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Lightning confront bubble life while waiting on start of conference semifinals

Baseball, football, Kan Jam and spikeball are on the list of things the players like to do with their time off.
The Lightning celebrate their Game 5 victory over the Columbus Blue Jackets Wednesday in Toronto.
The Lightning celebrate their Game 5 victory over the Columbus Blue Jackets Wednesday in Toronto. [ COLE BURSTON | AP ]
Published Aug. 21, 2020|Updated Aug. 22, 2020

Their first-round playoff series against the Blue Jackets in the books, the Lightning have time on their hands as they await the start of the Eastern Conference semifinals in the bubble at Toronto.

They’re using much of it to take advantage of the amenities at their hotel, Hotel X.

“We’ve got a good setup here,” defenseman Victor Hedman said in a Zoom conference Friday. “It’s been good for us, for our bodies, to have a couple of days to regroup and reenergize ourselves.”

One day before Wednesday’s clinching win against Columbus, groups of Lightning players took part in spikeball, kan jam, baseball and even a bit of football. They’ve also taken to the hotel’s courts for pingpong, tennis and pickleball.

Heading into the bubble, players and coaches thought video games and books would also make good companions for their time away from home.

The players stayed away from the rink Thursday and Friday, but they likely will practice through the weekend with the Western Conference semifinals beginning today.

Coach Jon Cooper has previously said that off-days aren’t necessarily good for the team because it is limited on what it can do inside the bubble. Even a light practice is good because it eats up time in their day.

Over the past five postseasons, days off between the first round and conference semifinals have been good for teams. During that time, teams with more time off between the rounds fared better than teams with less time off. The sole exception was 2018-19, when teams with less time off went 3-1 in conference semifinals.

Records of teams with more time off in-between Round 1 and Conference Semifinals
Playoffs Year Conference Semifinals Records
2018-19 1-3
2017-18 3-1
2016-17 3-1
2015-16 3-1
2014-15 2-2

Forward Anthony Cirelli doesn’t think the time between series is a trap. He said it’s good to have a couple of days to let bodies rest.

“But we still need to get out a little bit and be prepared, obviously, to be practicing here in the next couple of days,” Cirelli said. “I think we’re just gearing up, getting ready for the next round.”

But not everyone thinks bubble life has been good for teams from a mental standpoint — among other things, their families aren’t with them and there’s no indication if they will be allowed at some point — and that in turn affects the physical part of the game.

Stars interim coach Rick Bowness expressed concerns for the teams competing inside the bubble following Dallas’ 7-3 series-clinching win over Calgary on Thursday in Edmonton. He said play in that game was comparable to what he’s seeing throughout the league, attributing the situation to what teams are dealing with away from the ice.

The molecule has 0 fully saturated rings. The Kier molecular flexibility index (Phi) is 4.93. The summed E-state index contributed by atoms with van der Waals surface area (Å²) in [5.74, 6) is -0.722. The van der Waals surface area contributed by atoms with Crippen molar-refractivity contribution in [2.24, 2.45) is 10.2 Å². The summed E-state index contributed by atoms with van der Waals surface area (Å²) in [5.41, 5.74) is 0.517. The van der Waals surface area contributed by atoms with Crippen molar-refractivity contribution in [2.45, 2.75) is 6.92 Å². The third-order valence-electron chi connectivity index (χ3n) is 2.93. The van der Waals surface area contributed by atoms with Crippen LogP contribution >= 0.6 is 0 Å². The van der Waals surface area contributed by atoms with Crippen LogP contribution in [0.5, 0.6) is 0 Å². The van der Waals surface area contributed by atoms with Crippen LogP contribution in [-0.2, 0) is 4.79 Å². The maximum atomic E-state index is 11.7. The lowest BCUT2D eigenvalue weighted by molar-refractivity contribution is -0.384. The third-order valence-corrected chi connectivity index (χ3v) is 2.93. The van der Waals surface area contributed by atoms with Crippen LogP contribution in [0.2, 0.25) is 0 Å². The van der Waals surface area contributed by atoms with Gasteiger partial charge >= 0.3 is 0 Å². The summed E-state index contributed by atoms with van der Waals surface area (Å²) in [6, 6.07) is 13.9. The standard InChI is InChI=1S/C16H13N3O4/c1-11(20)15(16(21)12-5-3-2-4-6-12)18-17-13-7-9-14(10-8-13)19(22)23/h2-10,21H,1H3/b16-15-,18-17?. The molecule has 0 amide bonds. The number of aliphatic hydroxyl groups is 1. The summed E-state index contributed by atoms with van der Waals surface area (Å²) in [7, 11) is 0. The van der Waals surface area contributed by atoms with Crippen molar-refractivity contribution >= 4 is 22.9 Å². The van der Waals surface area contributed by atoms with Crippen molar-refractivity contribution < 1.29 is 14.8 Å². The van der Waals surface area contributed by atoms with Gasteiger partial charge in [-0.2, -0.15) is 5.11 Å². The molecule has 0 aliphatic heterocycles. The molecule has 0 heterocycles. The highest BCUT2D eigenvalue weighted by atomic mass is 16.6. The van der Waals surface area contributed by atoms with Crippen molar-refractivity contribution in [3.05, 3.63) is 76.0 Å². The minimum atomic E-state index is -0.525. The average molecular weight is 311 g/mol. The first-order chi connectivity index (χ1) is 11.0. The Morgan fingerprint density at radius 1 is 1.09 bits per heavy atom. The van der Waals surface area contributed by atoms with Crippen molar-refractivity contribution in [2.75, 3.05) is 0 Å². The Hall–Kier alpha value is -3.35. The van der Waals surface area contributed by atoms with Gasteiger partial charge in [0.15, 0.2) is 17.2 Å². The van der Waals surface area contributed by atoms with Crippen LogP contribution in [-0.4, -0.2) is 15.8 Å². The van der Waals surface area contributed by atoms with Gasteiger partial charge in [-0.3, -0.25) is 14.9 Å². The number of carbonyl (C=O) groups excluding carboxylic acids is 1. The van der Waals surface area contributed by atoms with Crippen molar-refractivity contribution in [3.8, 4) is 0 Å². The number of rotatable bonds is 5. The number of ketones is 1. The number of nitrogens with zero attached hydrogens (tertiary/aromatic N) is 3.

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“People don’t understand how hard it is in this bubble,” said Bowness, a Lightning assistant from 2013-18. “It’s great that we’re playing and the league is back, but it’s tough. And I think that game — it was a mess, for both sides (Calgary led 3-0 before Dallas had a shot on goal; the Stars scored five times in the second period).

Related: The good, the bad and the ugly from the Lightning’s first round

“It’s tough to explain, but I don’t think people understand how tough it is living in this bubble. The league, you give them a lot of credit, they’ve done the best job they can. Everyone is handling it as best we can. But it’s tough, and give our guys credit. They battled back (Thursday). But this bubble living, it’s not what you think it is. And until you’re living it day-to-day, you don’t understand what everyone is going through.

“This isn’t as easy as you think it is.”

Cooper said Friday that he heard about Bowness’ comments but couldn’t speak for what’s happening in Edmonton.

“I know the NHL’s put their best foot forward here to make everybody’s needs and everything as kind of normal as possible … in this kind of environment or situation we’re in,” Cooper said. “But the bottom line is we go from the hotel to the rink; that’s been our life. And for the teams that advance, that just continues to be your life.”

Lightning defenseman Victor Hedman gets ready to kick off a football with trainer Mikey Poirer in Toronto. Players said they like to get outside on off days and stay active when they're not skating on the ice.
Lightning defenseman Victor Hedman gets ready to kick off a football with trainer Mikey Poirer in Toronto. Players said they like to get outside on off days and stay active when they're not skating on the ice. [ Tampa Bay Lightning ]

Cooper said the focus needs to stay on why teams are in their bubbles and, ultimately, what they’re competing for: the Stanley Cup.

“It’s not a walk in the park every day being here,” Cooper said. “You can’t just go somewhere. You can’t go to the grocery store, you can’t go to the restaurant, you can’t do things like that. At times, it can be a challenge.”

Teams being able to spend more time together has been one benefit of life in the bubble.

While there have been challenges, Cooper said, teams are being treated well.

“It’s been a good experience,” he said. “It’s just been a different experience.”

Contact Mari Faiello at mfaiello@tampabay.com. Follow @faiello_mari.